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An unpleasant truth: Women still earn less than men for doing the same job.
And while income inequality between men and women has shrunk (see chart below), it remains stubbornly persistent and is prompting more workers to look for other jobs.
Overall, a woman makes about 76 cents for every dollar a man does , according to a new study by salary-tracking website PayScale.
Even when comparing the sexes with the same job title at the same company and using similar education and experience, the gender pay gap persists: Men earned 2.4 percent more than women on average, down slightly from last year, PayScale said.
Gender pay inequity has negative consequences on employee retention rates across the board, the report said. Employees, regardless of gender, who believed their employer was not addressing inequity were more likely to be looking for a new job in the coming year.
Of course, the pay gap varies greatly by industry. The disparity was largest — nearly 30 percent — between men and women in finance and insurance, without controlling for job title, education and years of experience, among other factors.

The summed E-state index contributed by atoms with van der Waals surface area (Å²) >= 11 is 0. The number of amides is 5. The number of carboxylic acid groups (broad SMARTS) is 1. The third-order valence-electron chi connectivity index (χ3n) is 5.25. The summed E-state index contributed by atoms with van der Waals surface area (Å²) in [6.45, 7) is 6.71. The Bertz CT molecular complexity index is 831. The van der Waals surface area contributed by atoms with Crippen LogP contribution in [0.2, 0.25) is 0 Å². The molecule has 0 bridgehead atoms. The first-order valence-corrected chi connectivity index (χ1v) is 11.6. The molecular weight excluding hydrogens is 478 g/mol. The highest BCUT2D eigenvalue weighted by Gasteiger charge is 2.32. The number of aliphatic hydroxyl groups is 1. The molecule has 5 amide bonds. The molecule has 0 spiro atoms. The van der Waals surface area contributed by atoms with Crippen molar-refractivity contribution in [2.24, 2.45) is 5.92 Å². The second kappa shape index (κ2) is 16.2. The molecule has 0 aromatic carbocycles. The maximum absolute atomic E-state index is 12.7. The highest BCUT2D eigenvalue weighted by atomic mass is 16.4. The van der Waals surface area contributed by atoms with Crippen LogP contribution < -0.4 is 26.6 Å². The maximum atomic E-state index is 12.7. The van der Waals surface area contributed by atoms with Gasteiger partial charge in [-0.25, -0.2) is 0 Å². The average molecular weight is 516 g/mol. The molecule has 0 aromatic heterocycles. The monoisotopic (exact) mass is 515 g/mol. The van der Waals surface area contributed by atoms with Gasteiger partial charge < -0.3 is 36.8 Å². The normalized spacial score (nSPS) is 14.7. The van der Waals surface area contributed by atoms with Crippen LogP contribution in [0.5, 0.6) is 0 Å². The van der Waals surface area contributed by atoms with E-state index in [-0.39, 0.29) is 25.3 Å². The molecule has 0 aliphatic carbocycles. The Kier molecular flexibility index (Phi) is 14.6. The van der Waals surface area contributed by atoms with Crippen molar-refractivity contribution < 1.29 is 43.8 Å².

On the other hand, the shift in favor of women's earning power has been pronounced in the so-called STEM fields of science, technology, engineering and mathematics, according to a separate analysis by Federal Reserve economists.
Still, over the course of their lifetime in the workforce, men were 41 percent more likely to go into management roles and nearly twice as likely to have an executive position in the late stages of their careers, PayScale found.
Nearly 20 percent of all women and 36 percent of those with MBA degrees said their gender was a factor in missing a raise or promotion.
"Addressing pay equity and ensuring equal pay for equal work is important but what gets lost is the opportunity gap," said Lydia Frank, PayScale's vice president of content strategy.
"We can't say there's equitable pay when there isn't equitable representation at the highest paying jobs."
President Barack Obama signed two executive orders in 2014 to prevent workplace discrimination. However, that same year, the Paycheck Fairness Act, which provides more accountability for employers and greater protections for employees who raise gender-based wage discrimination issues, was blocked by Republican lawmakers. The fate of the act may fall, in part, to President-elect Donald Trump.